Monday, 27 May 2013

Interview to Anita Grace Howard

Anita Grace Howard

Anita Grace Howard is the author of the novel Splintered. It has been translated to Spanish and recently published by Oz Editorial, a new publishing house.

I invite you to read this interview and get to know more about the author and her book.

Question: How do you feel about your book Splintered getting translated and published in a foreign country?

I’m thrilled that my characters and story will live on in other languages! Not only is it launching in Spain, but at present it’s also sold to Germany, Taiwan, Brazil, and Turkey.

Q: How did Oz Editorial, a new Spanish publishing house, contact you?

My agent has foreign subagents, and Oz contacted them.

Q: In Spain, when an author wants to publish his/her book, they usually send the manuscript to publishing houses. What did you do get published?

We get literary agents who act as the key keepers to the publisher’s golden gates. They get us priority so we’re on the top of the publishers’ read piles.

Q: Which novels or writers have influenced you as a writer?

There are more than I can list, but here are my top six: Neil Gaiman, Alice Hoffman, Charlotte Bronte, Melissa Marr, Christina Rossetti, and of course Lewis Carroll.

Q: What kind of books do you like reading?

Mainly dark fantasies, gothic horror, and fairytale adaptations. It’s very important for writers to read. Reading other writers’ work helps you realize what genres you're drawn to, what kind of story telling appeals to you, and how story arcs unfold. Reading makes you a better writer, and in turn shapes what kind of stories you write.

Q: and when do you like to write?

I write best when I’m in my office at home, listening to music. I can write any time, but late at night is my favourite since the house is quiet and there’s nothing I need to do for anyone. When I’m under deadline, I often write 8-12 hours a day, and that includes weekends.

Q: Where do you get inspiration from?

I'm a visual writer, so I'll see something intriguing that spurs a story idea--whether it be a live scene, a picture, a movie, or even an unusual arrangement of words.

Q: There are people who sit down in front of the computer screen and start typing but everything they write they end deleting it because they do not like it. What would you say to these people?

FINISH SOMETHING. ;) That’s the best advice I can give any aspiring writer. One of my favourite sayings is: “In writing, the journey is the destination.” You’re never going to get anywhere if you keep erasing all of your tracks.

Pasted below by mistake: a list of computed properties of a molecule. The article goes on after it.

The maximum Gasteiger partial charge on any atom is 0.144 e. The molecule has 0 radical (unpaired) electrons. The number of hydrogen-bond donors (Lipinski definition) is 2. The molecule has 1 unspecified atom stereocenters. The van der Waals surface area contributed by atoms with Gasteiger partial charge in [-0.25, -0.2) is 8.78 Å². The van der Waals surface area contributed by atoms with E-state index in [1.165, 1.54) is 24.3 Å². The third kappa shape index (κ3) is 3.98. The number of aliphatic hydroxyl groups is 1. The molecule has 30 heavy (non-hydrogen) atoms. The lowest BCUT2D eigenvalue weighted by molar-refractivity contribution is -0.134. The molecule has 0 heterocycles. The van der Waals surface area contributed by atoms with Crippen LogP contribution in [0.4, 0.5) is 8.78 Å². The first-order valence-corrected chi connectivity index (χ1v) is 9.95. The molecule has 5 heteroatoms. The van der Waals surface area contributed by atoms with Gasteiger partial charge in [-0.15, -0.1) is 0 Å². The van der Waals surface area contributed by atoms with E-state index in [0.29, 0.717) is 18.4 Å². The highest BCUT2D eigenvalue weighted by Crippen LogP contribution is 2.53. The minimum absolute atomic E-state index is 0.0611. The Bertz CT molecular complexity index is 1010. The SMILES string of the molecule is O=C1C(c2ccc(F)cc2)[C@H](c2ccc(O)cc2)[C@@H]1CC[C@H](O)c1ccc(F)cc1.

Q: And what would you recommend to those people who used to write and enjoyed but have lost their inspiration?

Find other artistic venues. Sewing, gardening, painting, drawing, reading, decorating, anything that keeps your creative juices flowing. As long as you don’t let the well dry up, you’ll be able to return to writing again someday when something triggers that passion again. Just don’t stop imagining and creating.

Q: Which Young Adult novels are your favourite?

That’s hard to answer! I have so many. Here are a few: Wicked Lovely, by Melissa Marr; Stardust by Neil Gaiman; The Storyteller by Antonia Michaelis; The Replacement by Brenna Yovanoff; Beastly by Alex Flinn; Through Her Eyes by Jennifer Archer.

Q: What makes Splintered different from the ones you have already mentioned?

Throughout the book, Alyssa often turns to her mother’s copy of Lewis Carroll’s masterpiece (Alice’s Adventures in Wonderland) to help her solve riddles. I’m hoping this will set my book apart from other fairytale spinoffs. From what I’ve seen, Splintered is one of the few YAs that attempts to be a companion novel/continuation to its original literary predecesor.

Q: What will your future readers find inside the pages of Splintered?

Morbidly vivid settings and memorable characters including:
  1. Alyssa Gardner, great great great granddaughter of Alice Liddell -– a skater girl who can talk to bugs and hear their whispers. To keep herself from going crazy like her mother, Alyssa does the only thing she can to silence them: capture and smother them in bug traps then turn their corpses into artwork.
  2. Alyssa’s best friend/secret crush, Jebediah Holt -- a bad boy with a knight’s heart. He rides a souped-up Honda CT70, wears a lip labret, and is a painter of gothic faeries.
  3. Morpheus, Alyssa’s sexy-but-enigmatic guide through Wonderland’s warped landscape -- a fae-like creature whose wardrobe, and smug sneer were heavily influenced by two of my favorite anti-heroes in fantasy movies: Jareth from The Labyrinth, and the Crow from, you guessed it … The Crow.
  4. Last but not least, creepy, warped counterparts of familiar characters from both Alice’s Adventures in Wonderland and Through the Looking Glass. The White Rabbit, Mad Hatter, and the Cheshire Cat, to name a few.

Web of Anita Grace Howard

Web of Oz Editorial

© Crisfusterber

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